Perilous Shackleton Antarctic bid sets off

Jan 24, 2013 by Martin Parry

A British-Australian expedition recreating Ernest Shackleton's perilous 1916 crossing of the Southern Ocean in a small boat set off Thursday, braced for fearsome seas and icy, bleak conditions.

Led by renowned adventurer Tim Jarvis, the team of six plans to sail 800 nautical miles (1,480 kilometres) in a spartan lifeboat from Elephant Island off the to rugged South Georgia, their support team said.

While there were unusually moderate winds and a small swell as they pushed off, the team was heading for looming pack ice to the east as they bid to relive part of what is widely regarded as one of the greatest ever survival tales.

They plan to only use the equipment, navigational instruments and food available to Shackleton during his 16-day voyage before facing a two day climb to 900 metres (2,950 feet) over the mountainous, crevassed interior of South Georgia.

That will take them to the old whaling station at Stromness on the other side of the island, where Shackleton and his crew, with little more than the clothes on their backs, raised the alarm about the sinking of their ship, the Endurance.

"We are well aware of the dangers but believe we have a good little boat (an exact replica of the original James Caird), a great team and the spirit and courage to be able to honour the legend of Shackleton," Jarvis said.

"I hope this expedition not only does his memory justice but also reminds us all of how incredibly beautiful, yet fragile, this part of the world is," the and added as the boat left.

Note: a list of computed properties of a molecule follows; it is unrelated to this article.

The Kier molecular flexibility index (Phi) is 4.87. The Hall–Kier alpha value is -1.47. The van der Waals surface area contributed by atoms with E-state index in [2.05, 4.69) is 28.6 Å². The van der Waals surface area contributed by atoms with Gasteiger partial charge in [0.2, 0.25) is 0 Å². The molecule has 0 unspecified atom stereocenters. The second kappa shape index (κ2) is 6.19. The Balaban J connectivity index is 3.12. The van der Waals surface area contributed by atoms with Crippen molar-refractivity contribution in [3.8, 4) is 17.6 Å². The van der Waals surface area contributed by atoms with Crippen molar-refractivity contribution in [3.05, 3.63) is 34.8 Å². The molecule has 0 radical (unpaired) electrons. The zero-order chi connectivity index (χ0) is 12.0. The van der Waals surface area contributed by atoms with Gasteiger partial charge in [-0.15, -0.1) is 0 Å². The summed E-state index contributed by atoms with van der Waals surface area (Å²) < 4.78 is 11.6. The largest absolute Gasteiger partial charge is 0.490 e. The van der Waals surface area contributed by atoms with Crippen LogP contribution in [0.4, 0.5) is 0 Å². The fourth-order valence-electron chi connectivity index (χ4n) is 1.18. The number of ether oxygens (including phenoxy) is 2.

He said he was expecting "constant hardship" and the crew would need to be vigilant, with icebergs and whales among the obstacles they expect to face.

Along with Norway's Roald Amundsen, the first man to reach the South Pole in 1911, Australian explorer Douglas Mawson and Briton Robert Falcon Scott—his patron-turned-rival—Shackleton was among the great Antarctic explorers.

When he set off on his third trip to the region in 1914 with the ship Endurance, he planned to cross Antarctica via the South Pole.

But the vessel became trapped in 1915, and sank 10 months later as it was crushed by the advancing ice. Shackleton and his crew lived on the floating ice until April 1916, when they set off in three small boats for Elephant Island.

From there, Shackleton and five crew made the treacherous voyage to South Georgia, reaching their destination 16 days later to face the mountainous trek.

All members of the Endurance mission were eventually rescued with no fatalities.

Shackleton died of a heart attack off South Georgia in 1922 during his fourth Antarctic expedition, aiming to circumnavigate the continent, and is buried on the island.

His granddaughter Alexandra initially approached Jarvis, who in 2007 re-enacted Mawson's 1912 odyssey across the frozen continent, and said she was confident of "a triumphant conclusion".

"The expedition will be incredibly demanding both at sea and on land, but I have every confidence that the men will remember my grandfather's words: 'Difficulties are just things to overcome'," she said.

A support vessel, the Australis, a modern and fully equipped steel-hulled motor boat will trail the lifeboat, but will only go to its aid in the event of a serious emergency.

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